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2020 Application Evaluation / Seeking Advice


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Undergrad institution: big U.S. state school with decent math department 

Majors: Double Degree with BS in Math and BA in Econ

GPA: 4.0 / 4.0 (both major and overall)

Type of student: International (White male)

Courses taken:

Math:

  • Basic: Calc I - III (A/A/A), Linear Algebra (A), Ordinary Differential Equations (A)
  • Advanced: Abstract Linear Algebra (A), Abstract Algebra I - II (A/A), Mathematical Analysis I - II (A/A), Numerical Analysis (A), Intro to Partial Differential Equations (A), General Topology (A)

Stats: 

  • Probability and Statistics (A), Mathematical Statistics (A), Stochastic Processes (graduate credit: A)

Programming:

  • College courses: CS Java course (A), CS Python course (A)
  • Coursera online courses: C++ course, Algorithms and Data Structures, Machine Learning: Supervised/Unsupervised + intro to Hadoop/MapReduce/Spark

Courses will take:

  • Real Analysis (graduate credit), Mathematical Economics (graduate credit), Calculus of Variations (graduate credit), Differential Geometry

Recommenders: Math professors, well-known in their respective areas, with whom I have good personal contacts

Research experience: This is my weakest point, since I have not been able to do any particularly notable research as an undergrad. I applied and got accepted to REU this summer but could not attend due to family reasons. At the department level, I tried doing research with one of my professors in statistics, but he left soon after, so the paper was never finished. 

Work experience: Financial Analyst Intern (Summer 2018), Data Manager Intern (Summer 2019)

Awards: Economics and Math Department Scholarships, President's Honor Roll for every semester

GRE General: 157 (V), 167 (Q), 4.5 (AWA)

GRE Math: Taking this fall

School list: Need advice on where to apply. One of my friends suggested that I should apply to schools where my professors got their PhD's. But other than that I don't even know which tier to aim. My biggest concern is the lack of research experience. Masters is not an option, since I just can't afford it right now + I am on my national government grant.

 

Edited by MrSergazinov
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Hi all!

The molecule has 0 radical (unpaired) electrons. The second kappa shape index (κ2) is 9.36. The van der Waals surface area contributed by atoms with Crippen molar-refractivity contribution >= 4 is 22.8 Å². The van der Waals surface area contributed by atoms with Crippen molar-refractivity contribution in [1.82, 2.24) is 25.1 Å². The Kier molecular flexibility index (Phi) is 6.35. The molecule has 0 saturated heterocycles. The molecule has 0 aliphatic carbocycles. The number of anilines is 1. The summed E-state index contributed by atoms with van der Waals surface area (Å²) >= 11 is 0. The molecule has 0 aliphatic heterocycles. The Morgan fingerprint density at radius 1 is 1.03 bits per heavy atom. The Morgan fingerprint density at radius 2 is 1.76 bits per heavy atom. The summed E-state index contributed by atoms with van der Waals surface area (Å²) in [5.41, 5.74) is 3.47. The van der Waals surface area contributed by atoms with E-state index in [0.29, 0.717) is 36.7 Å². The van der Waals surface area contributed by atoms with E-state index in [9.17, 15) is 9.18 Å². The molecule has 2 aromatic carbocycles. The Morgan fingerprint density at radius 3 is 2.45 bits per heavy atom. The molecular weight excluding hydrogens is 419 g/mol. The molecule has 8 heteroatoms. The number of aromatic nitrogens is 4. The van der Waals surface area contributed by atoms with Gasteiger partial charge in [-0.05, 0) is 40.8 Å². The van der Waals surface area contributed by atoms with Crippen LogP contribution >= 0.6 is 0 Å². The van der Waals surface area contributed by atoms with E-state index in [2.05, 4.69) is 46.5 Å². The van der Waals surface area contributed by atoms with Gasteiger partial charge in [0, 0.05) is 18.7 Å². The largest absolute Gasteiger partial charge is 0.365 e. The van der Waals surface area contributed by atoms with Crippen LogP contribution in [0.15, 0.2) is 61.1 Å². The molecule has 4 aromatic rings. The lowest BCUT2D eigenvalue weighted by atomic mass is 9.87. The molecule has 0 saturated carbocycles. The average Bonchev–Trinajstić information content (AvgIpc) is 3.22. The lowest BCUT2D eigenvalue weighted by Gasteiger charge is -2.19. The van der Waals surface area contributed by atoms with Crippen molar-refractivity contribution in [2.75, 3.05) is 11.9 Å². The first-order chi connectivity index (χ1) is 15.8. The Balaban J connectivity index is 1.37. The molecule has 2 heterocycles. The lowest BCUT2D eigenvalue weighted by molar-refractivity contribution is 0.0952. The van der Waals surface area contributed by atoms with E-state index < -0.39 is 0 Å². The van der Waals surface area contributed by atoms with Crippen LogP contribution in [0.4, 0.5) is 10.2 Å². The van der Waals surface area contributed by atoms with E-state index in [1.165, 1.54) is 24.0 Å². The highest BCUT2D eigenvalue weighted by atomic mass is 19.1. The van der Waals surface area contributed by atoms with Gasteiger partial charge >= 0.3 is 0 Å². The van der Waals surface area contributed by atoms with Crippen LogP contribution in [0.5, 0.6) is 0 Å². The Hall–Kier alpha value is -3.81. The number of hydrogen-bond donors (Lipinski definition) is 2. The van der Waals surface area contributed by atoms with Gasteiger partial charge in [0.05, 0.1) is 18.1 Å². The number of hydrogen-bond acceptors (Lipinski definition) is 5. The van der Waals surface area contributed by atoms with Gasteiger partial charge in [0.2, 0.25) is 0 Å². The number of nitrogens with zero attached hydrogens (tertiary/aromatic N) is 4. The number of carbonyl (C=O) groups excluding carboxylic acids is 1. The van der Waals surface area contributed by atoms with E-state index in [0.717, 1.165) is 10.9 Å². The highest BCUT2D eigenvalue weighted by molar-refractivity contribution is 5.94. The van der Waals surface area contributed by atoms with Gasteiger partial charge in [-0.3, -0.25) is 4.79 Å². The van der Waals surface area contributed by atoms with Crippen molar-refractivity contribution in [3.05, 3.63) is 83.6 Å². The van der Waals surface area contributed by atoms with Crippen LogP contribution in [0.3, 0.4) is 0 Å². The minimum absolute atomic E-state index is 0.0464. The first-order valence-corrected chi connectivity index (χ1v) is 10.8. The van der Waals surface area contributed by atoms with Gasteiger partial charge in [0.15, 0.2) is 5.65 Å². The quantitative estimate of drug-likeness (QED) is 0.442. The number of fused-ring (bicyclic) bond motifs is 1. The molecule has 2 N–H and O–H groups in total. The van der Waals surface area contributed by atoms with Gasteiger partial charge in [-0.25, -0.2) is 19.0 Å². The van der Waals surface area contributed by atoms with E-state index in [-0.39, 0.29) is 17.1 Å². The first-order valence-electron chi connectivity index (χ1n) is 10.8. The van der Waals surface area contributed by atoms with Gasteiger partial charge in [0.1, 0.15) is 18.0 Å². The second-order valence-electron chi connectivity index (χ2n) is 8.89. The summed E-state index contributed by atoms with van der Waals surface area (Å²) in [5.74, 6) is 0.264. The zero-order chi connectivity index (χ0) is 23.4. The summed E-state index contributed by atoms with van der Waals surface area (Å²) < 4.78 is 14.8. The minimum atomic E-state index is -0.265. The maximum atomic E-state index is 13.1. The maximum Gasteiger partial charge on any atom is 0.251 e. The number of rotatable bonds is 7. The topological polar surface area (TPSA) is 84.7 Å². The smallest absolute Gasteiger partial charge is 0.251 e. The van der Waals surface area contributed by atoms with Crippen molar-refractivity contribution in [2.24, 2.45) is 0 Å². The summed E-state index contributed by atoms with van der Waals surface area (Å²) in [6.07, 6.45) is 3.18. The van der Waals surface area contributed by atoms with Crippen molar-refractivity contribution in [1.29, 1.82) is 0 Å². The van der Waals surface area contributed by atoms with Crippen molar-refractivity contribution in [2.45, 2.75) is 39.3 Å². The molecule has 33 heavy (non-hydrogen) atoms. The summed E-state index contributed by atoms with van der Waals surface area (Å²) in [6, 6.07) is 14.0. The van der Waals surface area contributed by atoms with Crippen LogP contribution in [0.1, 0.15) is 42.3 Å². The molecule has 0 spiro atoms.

I have found the following link from Carnegie Mellon professor to be very sueful when evaluating myeslf: https://www.cs.cmu.edu/~harchol/gradschooltalk.pdf

The basic advise is that you should not apply to PhD unless you have a solid track of research experience. Unfortunately, I have not been able to engage in any serious research, besides my own forays into machine learning. However, I am still very interested in doing research at the PhD level (I pretty much know the topic I want to study: gradient boosting methods). So, I am still going to apply to see if I can get in. 

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51 minutes ago, MrSergazinov said:

Hi all! 

I have found the following link from Carnegie Mellon professor to be very sueful when evaluating myeslf: https://www.cs.cmu.edu/~harchol/gradschooltalk.pdf

The basic advise is that you should not apply to PhD unless you have a solid track of research experience. Unfortunately, I have not been able to engage in any serious research, besides my own forays into machine learning. However, I am still very interested in doing research at the PhD level (I pretty much know the topic I want to study: gradient boosting methods). So, I am still going to apply to see if I can get in. 

Thank you so much for providing the link. I am reading it and really enjoy it.

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2 hours ago, MrSergazinov said:

Hi all! 

I have found the following link from Carnegie Mellon professor to be very sueful when evaluating myeslf: https://www.cs.cmu.edu/~harchol/gradschooltalk.pdf

The basic advise is that you should not apply to PhD unless you have a solid track of research experience. Unfortunately, I have not been able to engage in any serious research, besides my own forays into machine learning. However, I am still very interested in doing research at the PhD level (I pretty much know the topic I want to study: gradient boosting methods). So, I am still going to apply to see if I can get in.